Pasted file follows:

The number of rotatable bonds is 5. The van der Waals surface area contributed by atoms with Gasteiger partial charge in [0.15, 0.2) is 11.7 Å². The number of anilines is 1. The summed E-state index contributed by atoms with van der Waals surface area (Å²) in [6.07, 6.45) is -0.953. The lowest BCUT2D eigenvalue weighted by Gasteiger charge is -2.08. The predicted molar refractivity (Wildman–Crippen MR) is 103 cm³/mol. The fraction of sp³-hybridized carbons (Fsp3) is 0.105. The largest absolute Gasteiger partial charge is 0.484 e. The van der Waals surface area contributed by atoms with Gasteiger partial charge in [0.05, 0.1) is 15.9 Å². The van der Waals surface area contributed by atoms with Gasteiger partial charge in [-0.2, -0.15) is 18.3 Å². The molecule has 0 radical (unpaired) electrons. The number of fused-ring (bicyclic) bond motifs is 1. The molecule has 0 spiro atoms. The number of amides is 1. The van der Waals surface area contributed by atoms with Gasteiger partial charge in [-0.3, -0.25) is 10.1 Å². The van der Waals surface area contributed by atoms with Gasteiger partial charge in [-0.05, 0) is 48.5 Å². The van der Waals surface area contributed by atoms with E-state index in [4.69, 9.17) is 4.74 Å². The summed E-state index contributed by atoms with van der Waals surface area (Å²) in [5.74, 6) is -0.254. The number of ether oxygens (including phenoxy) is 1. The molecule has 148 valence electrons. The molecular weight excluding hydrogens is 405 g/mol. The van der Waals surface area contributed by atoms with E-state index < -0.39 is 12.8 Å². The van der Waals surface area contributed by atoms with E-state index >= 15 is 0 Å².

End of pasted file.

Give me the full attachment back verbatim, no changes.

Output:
The number of rotatable bonds is 5. The van der Waals surface area contributed by atoms with Gasteiger partial charge in [0.15, 0.2) is 11.7 Å². The number of anilines is 1. The summed E-state index contributed by atoms with van der Waals surface area (Å²) in [6.07, 6.45) is -0.953. The lowest BCUT2D eigenvalue weighted by Gasteiger charge is -2.08. The predicted molar refractivity (Wildman–Crippen MR) is 103 cm³/mol. The fraction of sp³-hybridized carbons (Fsp3) is 0.105. The largest absolute Gasteiger partial charge is 0.484 e. The van der Waals surface area contributed by atoms with Gasteiger partial charge in [0.05, 0.1) is 15.9 Å². The van der Waals surface area contributed by atoms with Gasteiger partial charge in [-0.2, -0.15) is 18.3 Å². The molecule has 0 radical (unpaired) electrons. The number of fused-ring (bicyclic) bond motifs is 1. The molecule has 0 spiro atoms. The number of amides is 1. The van der Waals surface area contributed by atoms with Gasteiger partial charge in [-0.3, -0.25) is 10.1 Å². The van der Waals surface area contributed by atoms with Gasteiger partial charge in [-0.05, 0) is 48.5 Å². The van der Waals surface area contributed by atoms with E-state index in [4.69, 9.17) is 4.74 Å². The summed E-state index contributed by atoms with van der Waals surface area (Å²) in [5.74, 6) is -0.254. The number of ether oxygens (including phenoxy) is 1. The molecule has 148 valence electrons. The molecular weight excluding hydrogens is 405 g/mol. The van der Waals surface area contributed by atoms with E-state index < -0.39 is 12.8 Å². The van der Waals surface area contributed by atoms with E-state index >= 15 is 0 Å².